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OC7 Relationships between anthropometric measures and strength performance in young soccer players
  1. AC Zambudio,
  2. FC Ramírez,
  3. AL Vivancos,
  4. A Del Águila,
  5. PJM Pardo,
  6. P Jiménez-Reyes
  1. Catholic University San Antonio - UCAM, Murcia, Spain

Abstract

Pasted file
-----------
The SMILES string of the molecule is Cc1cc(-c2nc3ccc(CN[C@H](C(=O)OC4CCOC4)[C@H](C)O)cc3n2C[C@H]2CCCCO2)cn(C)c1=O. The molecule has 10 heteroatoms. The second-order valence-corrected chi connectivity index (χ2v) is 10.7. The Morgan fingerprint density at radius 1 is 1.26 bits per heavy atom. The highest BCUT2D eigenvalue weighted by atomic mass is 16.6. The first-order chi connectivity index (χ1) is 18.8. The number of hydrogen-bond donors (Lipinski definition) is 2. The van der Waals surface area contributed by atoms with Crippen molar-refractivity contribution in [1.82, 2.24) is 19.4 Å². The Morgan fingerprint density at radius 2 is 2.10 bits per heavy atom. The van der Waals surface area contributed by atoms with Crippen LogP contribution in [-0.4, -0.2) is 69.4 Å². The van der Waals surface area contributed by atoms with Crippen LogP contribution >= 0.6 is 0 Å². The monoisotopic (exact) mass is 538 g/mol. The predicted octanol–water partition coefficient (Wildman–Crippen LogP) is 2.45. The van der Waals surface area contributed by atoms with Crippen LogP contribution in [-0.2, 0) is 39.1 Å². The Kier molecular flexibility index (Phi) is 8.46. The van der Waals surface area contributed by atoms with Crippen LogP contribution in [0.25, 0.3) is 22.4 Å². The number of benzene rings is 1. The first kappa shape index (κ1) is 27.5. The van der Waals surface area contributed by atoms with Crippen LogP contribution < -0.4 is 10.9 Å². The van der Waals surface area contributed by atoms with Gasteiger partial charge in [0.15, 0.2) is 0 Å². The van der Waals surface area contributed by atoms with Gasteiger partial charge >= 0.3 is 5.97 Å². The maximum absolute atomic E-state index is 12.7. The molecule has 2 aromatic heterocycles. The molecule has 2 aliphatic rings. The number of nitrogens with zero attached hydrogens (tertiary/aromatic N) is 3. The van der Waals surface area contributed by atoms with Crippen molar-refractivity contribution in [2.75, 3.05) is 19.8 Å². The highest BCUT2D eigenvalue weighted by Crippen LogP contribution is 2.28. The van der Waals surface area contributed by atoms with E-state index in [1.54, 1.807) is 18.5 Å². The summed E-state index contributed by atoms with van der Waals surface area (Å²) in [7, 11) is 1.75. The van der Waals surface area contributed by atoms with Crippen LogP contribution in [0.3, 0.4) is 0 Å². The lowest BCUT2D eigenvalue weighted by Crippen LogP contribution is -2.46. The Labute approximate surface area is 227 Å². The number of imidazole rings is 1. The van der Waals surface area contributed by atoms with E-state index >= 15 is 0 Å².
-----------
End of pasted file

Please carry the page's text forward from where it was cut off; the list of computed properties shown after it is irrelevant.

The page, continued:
Ability to sprint is a key parameter (Faude et al., J Sports Sci, 2012, 30:625–31) and is the most frequent action in goal situations. Previously, other authors have established linear relationship between countermovement jump, leg power and percentage body fat, and team success (Arnason et al. MSSE, 2014, 36(2), 278–85). The body composition, as seen through a large content of muscle and low content of fat tissue, could be a particularly strong predictor of rapid movement performance, as jumping performance or sprint (Copic et al., JSCR, 2014). Thus, our principal aim is to explore potential relationships between anthropometric measures and athletic performance, focusing on strength related variables. Twelve young soccer player (age 22 ± 2 y, body mass 69.5 ± 7.1 kg, height 179 ± 8 cm; body fat 7.6 ± 2.2%) performed a CMJ, CMJ-BW loaded, 40 m sprint (analysing partial times at 15 and 30 m) and one Repetition Maximum (RM) in back squat test. Main interesting findings from this study were the strong associations between anthropometric measures and relevant strength variables related to physical condition performance in soccer. CMJ and CMJ-BW Loaded was strongly correlated with 1 RM, 40 m sprint performance and shuttle sprint at 15 and 30 m (r from 0.64 to 0.89; p < 0.05 to <0.001). Likewise BF was surprisingly highly correlated to CMJ, 1RM and different sprint times (r from 0.54 to 0.86; p < 0.05 to <0.001). In accordance to (Comfort et al., JSCR, 2013, 28(1), 173–7; Brocherie et al. (2014) J Sports Sci 17: 1–12), the results of this study illustrates the importance of developing high levels of strength in order to enhance sprint and jump performance in youth soccer players. Besides, Nikolaidis (CEJM, 2012, 7(6), 783–9) evidenced that a threshold exists in BF, above which muscular power output is affected to a great extent. Therefore, BF was negatively associated with physical fitness parameters.

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